Home » Reviews » Drama » Russian Dolls, King’s Head Theatre – Review
Credit: Andreas Grieger
Credit: Andreas Grieger

Russian Dolls, King’s Head Theatre – Review

Pros: Outstanding writing, thoughtful direction and phenomenal performances. This is a very special piece of work delivered with passion.

Cons: Sensitive and distressing topics which some may wish to avoid.

Pros: Outstanding writing, thoughtful direction and phenomenal performances. This is a very special piece of work delivered with passion. Cons: Sensitive and distressing topics which some may wish to avoid. The debut performance of Kate Lock’s Russian Dolls, in my view, proved itself as a vital piece of theatre for our age. Winner of the 2015 Adrian Pagan award for Playwriting, Russian Dolls achieves what so many others aim for but never reach. I am so glad that organisations such as the King’s Head Theatre exist to support meaningful drama like this. Kate Lock has succeeded in crafting consistent, truthful…

Summary

Rating

Unmissable!

This is a must-see production: not only for its skill and artistry, but for its exploration of our culture.

User Rating: 3.69 ( 7 votes)

The debut performance of Kate Lock’s Russian Dolls, in my view, proved itself as a vital piece of theatre for our age. Winner of the 2015 Adrian Pagan award for Playwriting, Russian Dolls achieves what so many others aim for but never reach. I am so glad that organisations such as the King’s Head Theatre exist to support meaningful drama like this.

Kate Lock has succeeded in crafting consistent, truthful voices for two very different characters: seventeen year old Camelia, seeking the security of a young offenders institute; and Hilda, an elderly woman who dedicated her life to her numerous foster children yet finds herself facing the challenges of age largely alone. Mollie Lambert (Camelia) and Stephanie Fayerman (Hilda) seem the perfect embodiment of these roles, and the connection they have built under the thorough direction of Hamish MacDougall serves the story wonderfully.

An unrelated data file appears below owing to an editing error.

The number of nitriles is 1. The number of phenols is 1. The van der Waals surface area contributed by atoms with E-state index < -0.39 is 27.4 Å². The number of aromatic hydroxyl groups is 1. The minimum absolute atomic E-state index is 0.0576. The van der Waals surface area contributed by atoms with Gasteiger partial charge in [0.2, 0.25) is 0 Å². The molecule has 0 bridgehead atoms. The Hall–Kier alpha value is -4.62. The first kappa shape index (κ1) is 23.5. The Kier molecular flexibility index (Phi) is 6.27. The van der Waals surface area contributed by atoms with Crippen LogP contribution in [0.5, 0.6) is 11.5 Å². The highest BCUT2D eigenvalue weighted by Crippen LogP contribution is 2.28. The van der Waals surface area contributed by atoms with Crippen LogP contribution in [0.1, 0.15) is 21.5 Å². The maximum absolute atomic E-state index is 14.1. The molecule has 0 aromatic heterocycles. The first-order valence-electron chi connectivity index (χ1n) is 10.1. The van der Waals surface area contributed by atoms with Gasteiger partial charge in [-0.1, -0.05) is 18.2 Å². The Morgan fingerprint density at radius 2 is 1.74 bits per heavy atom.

MacDougall’s direction makes use of a difficult performance space exceptionally well, which allowed the actors to communicate with the audience on a personal level, serving the humour of the piece. The tendency for most dramatic revelation to be expressed through dialogue, and comedy to be addressed to the audience through monologue, was very interesting. It demonstrated the growing relationship between the unlikely pair, and ensured the audience’s fondness for both characters, no matter what they said or did to one another.

It was a shame that the show relied on stagehands to change aspects of the set at times, because although well executed this did break the audience’s engagement. However, Lambert and Fayerman did well to re-establish the connection quickly with their engaging performances.

The story does contain sensitive topics, including descriptions of sickening sexual abuse, which I feel audiences should be made aware of. However, such matters do not feel exploited for shock value, and represent a necessary realisation of a deeply sad, but very real risk for many young people let down by, ‘broken Britain’.

The beautiful, but never idealistic, exploration of Hilda’s outlook and values, founded on grit, honesty and tough yet unwavering love, both nurtures and jars with Camelia’s misspent youth and misguided outlook on her life. What binds the two characters is hope for a better life for future generations. This ambition is genuine and heartfelt, yet Kate Lock does well to ensure her play does not promise more than our society does. We are given options, opinions and choices – but never answers. Neither Hilda’s wisdom, nor Camelia’s intentions consistently represent what is right. This prompts audiences to reflect on the options presented, and to seek ones that were not.

In this way Russian Dolls really is a play of action. It demands a lot of its audience, and those in a position of power in our country. Whilst the show is very much based on the personal experiences and choices of two strong females, their problems are not unique. The audience thus leaves with an impassioned anger towards the social, judicial and economic sources of pain for two opposing generations. To create a piece of theatre which has this impact, whilst also managing to provide enjoyment, is an exceptional achievement.

Writer: Kate Lock
Director: Hamish MacDougall
Assistant Director: Jennifer Davies
Designer: Becky-Dee Trevenen
Lighting Designer: Joshua Gadsby
Sound Designer: Max Pappenheim
Stage Manager: Sinead Sexton
Assistant Stage Managers: George Smith, Dave Spencer
Casting Director: Andre Davies
Booking Until: 23 April 2016
Booking Link: https://kingsheadtheatre.ticketsolve.com/shows/873542802/events

About Sarah Tattersall

Sarah Tattersall
Sarah is an actress, writer and musician. She also teaches Comedy, Drama and Singing and spends her remaining time coming up with Dragon’s Den pitches. Her favourite style of theatre is ‘good theatre,’ especially comedies and musicals. Her favourite artists/companies of the moment are Les Enfants Terribles, Kill The Beast and Trygve Wakenshaw. Sarah promises to try not to steal any jokes, or let her envy of amazing shows get in the way of her reviews.